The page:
Literals are simple numeric or string values.

Integer literalsEdit

Integer literals may be in either decimal, hexadecimal or binary format. To specify a hexadecimal literal, prepend it with the @$ character. To specify a binary literal, prepend it with the % character. Here are some examples of integer literals:

100  'decimal literal
$CAFEBABE 'hexadecimal (base 16) literal
%10101010 'binary (base 2) literal

Floating point literalsEdit

Floating point literals are numeric values with a fractional part. The fractional part is specified using a decimal point. Floating point literals may also be extended using 'e notation'. For example:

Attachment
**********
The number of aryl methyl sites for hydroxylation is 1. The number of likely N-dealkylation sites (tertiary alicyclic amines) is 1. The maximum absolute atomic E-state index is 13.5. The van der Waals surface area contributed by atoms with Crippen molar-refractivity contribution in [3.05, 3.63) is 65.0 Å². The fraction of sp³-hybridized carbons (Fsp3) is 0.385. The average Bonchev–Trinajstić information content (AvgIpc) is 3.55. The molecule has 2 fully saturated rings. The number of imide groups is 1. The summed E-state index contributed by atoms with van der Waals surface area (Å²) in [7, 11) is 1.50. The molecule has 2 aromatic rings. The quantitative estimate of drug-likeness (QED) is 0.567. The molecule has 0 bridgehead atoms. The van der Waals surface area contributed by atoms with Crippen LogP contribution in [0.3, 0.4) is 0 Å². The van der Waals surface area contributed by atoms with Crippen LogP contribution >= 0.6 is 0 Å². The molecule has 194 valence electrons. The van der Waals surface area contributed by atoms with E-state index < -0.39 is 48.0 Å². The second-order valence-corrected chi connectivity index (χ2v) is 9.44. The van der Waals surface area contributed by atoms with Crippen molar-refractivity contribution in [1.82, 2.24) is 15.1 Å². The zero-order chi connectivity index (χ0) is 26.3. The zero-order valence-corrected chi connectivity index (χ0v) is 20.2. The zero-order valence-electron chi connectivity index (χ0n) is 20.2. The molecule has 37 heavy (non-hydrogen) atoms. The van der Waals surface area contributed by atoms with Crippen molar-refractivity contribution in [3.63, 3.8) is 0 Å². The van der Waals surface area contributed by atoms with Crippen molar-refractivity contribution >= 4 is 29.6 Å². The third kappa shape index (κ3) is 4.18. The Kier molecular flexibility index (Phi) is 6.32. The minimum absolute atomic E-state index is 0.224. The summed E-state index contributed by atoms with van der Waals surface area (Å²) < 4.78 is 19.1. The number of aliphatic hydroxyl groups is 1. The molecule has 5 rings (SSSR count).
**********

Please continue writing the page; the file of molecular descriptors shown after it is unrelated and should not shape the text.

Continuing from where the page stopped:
.5  'one half
10.0  'ten point zero
1e6  '1 times (10 to the power of 6)
1.5e-6  '1.5 times (10 to the power of -6)

String literalsEdit

A string literal is a sequence of characters enclosed in quotation marks. For example:

"Hello World"
""  'empty string

String literals can also contain escape sequences. An escape sequence is a special sequence of characters used to represent another character. This is useful for including 'untypable' characters and quotation marks in strings. Escape sequences always start with the ~ character. The following escape sequences are supported:

Escape sequence Equivalent character
~0 Null character (ascii code 0)
~t Tab character (ascii code 9)
~r Return character (ascii code 13)
~n Newline character (ascii code 10)
~q Quote character (ascii code 34)
~~ Tilde character (ascii code 126)

For example:

Print "And then Mark said, ~qescape sequences rule!~q"
Print "Line1~nLine2~nLine3~nLine4~nLine5"

The type of a literal may also be modified by appending @:TypeName to the literal. For example: